Vietnam Travel Resources
Best time to travel
Unlike the rest of Southeast Asia, there is no one distinct “best” time of year to visit Vietnam. The low season (April-June & September-November) is considered the best time of year to tour the whole country, though travelers should bear in mind that typhoons can hit the central and northern coastlines. Prices tend to rice during the shoulder season (December-March), but travelers will find cooler temperatures in the south and it will be downright cold in the mountainous north. July and August also see a dramatic price increase, especially in coastal areas. The temperatures at this time of year will be hot and the humidity will be at its peak, one should also prepare for the intermittent downpours that come with the summer monsoon.
Exchange rate and currency
The currency in Vietnam is Dong.
1 Dong = .000045 USD, .000037GBP,
.000059 AUSD, .000041Euro
Budget travelers: Up to $40/day
Mid-range travelers: Up to $80/day
Top-end travelers: $100+/day
The visa requirements for Vietnam change frequently and drastically depending on your country of origin. Check with the Vietnamese Consulate in your country for details about obtaining a visa before traveling to Vietnam.
Traveling around Vietnam
There are several options for traveling within Vietnam to fit all kinds of schedules and budgets. Here is some general information about the different modes of transportation that can be found in Vietnam.
Flights are usually relatively cheap if you book in advance. Most domestic/budget airlines provide flights between major cities and tourist destinations. Make sure to keep checking the schedule though, as cancellations have been known to happen.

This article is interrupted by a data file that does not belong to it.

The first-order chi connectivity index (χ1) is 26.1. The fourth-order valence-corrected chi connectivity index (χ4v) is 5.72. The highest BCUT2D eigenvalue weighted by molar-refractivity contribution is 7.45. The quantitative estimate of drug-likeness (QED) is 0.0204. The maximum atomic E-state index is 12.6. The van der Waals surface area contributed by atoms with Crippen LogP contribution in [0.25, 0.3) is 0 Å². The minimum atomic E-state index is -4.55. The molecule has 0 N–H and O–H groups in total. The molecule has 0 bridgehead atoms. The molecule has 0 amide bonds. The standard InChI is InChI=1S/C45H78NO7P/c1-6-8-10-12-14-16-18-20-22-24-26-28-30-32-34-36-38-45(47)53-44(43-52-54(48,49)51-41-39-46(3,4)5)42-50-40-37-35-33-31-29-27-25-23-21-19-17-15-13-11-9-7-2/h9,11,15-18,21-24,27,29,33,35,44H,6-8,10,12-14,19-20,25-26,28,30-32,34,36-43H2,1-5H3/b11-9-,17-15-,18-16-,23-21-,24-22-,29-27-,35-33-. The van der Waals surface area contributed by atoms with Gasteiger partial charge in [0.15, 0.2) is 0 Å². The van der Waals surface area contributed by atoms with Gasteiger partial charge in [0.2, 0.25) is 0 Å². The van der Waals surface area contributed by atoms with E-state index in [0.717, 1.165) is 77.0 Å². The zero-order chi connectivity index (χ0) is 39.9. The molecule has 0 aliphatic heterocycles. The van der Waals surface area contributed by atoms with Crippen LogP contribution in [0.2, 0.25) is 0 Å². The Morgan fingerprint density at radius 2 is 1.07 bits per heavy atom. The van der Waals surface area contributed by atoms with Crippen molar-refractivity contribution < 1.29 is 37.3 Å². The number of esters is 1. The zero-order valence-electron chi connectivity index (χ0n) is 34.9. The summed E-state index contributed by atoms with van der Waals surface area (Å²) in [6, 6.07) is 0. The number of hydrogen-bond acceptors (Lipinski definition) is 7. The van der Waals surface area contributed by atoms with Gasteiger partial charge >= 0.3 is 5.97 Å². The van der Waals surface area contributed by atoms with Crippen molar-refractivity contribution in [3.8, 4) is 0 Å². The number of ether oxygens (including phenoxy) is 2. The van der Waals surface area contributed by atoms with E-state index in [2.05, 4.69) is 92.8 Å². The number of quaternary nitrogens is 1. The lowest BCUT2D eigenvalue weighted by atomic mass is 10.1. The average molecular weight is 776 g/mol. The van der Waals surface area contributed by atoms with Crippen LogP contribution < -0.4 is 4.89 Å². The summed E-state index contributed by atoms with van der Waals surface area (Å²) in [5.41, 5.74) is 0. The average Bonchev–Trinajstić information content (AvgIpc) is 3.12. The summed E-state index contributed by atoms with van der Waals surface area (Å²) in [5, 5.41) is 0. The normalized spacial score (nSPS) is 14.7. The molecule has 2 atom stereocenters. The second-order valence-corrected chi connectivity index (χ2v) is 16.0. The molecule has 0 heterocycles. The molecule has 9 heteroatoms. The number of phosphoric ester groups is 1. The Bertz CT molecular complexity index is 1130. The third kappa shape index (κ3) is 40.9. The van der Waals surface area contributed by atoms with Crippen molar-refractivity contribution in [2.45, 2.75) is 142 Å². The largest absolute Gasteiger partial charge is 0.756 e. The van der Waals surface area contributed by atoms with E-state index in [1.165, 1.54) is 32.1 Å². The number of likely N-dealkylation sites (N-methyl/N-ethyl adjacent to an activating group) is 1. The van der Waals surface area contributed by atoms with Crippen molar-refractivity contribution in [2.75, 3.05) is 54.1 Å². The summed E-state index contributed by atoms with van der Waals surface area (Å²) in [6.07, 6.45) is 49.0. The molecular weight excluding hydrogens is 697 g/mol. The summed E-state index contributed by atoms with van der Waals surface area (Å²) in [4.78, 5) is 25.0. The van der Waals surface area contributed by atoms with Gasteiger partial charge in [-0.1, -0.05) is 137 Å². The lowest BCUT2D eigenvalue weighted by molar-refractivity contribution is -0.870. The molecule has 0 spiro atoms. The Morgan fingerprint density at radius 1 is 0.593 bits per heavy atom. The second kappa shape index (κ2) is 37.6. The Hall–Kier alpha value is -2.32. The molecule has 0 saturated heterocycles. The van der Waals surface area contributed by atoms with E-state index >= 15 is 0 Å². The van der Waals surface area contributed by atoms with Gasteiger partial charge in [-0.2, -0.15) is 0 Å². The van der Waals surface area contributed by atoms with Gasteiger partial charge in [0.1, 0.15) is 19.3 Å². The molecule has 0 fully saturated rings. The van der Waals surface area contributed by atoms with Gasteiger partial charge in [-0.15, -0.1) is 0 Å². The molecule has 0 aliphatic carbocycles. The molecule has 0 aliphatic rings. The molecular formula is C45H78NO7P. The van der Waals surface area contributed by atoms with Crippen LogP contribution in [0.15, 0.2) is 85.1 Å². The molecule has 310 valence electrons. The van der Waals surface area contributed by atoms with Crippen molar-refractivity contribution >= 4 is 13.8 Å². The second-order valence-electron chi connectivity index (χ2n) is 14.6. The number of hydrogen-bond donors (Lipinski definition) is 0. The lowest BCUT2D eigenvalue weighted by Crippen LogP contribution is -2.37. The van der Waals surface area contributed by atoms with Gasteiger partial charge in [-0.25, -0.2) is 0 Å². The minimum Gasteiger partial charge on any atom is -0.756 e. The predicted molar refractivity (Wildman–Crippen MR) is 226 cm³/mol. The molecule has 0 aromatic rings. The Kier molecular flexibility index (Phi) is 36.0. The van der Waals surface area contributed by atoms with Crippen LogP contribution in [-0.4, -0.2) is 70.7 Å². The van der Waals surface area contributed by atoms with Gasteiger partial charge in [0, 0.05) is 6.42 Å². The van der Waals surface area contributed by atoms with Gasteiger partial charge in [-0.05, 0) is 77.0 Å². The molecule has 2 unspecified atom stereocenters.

Bus run frequently between major cities and tourist destinations on main highways. However, if you plan to travel out into the countryside, some of the private bus companies use older, out of date vehicles and you would probably be better off traveling with an open tour bus.
Car travel (private taxi) is a fast, efficient, and reliable way to travel overland in Vietnam. Though it is usually a more expensive option, you will have the added luxury of choosing what days and times you would like to leave for each leg of your journey.
Train travel is quite reasonable in Vietnam and there are a number of different routes available. Carriages are air-conditioned and there are sleeper cars available for longer journeys. The routes are scenic, but bear in mind (if you have limited time) that the trains are slow.
Dangers and Annoyances
Vietnam is, overall, a very safe country to travel in. Law enforcement does its job in terms of keeping order within the country.
If you are traveling by bicycle or moto, be careful. Vietnam is notorious for low driving standards, hectic traffic, and lots of accidents.
If you plan to spend time snorkeling or scuba diving, familiarize yourself with the marine life in the areas that you plan to do so in. Creatures like jellyfish, stonefish, scorpion fish, sea snakes, and stingrays can pose a threat to humans.
When trekking or traveling “off the beaten track”, be aware of the presence of UXOs. Though well-traveled paths and roads as well as urban areas are safe, UXOs still pose a threat in Vietnam.
Drugs are a big problem in Vietnam and, though they are readily available in certain areas of the country, local authorities will come down hard on foreigners found in possession of narcotics. The result can be a hefty fine, a long prison sentence, or both.
The law in Vietnam is fickle and often appears to be open to interpretation by local authorities; resulting in most legal disputes being settled outside of the courtroom.
Anyone traveling from Africa or South America within six days of entering Thailand will be asked to provide proof of a yellow-fever vaccination. The World Health Organization also recommends the following vaccines.
Measles, mumps, and Rubella
For long-term travelers
Japanese B Encephalitis
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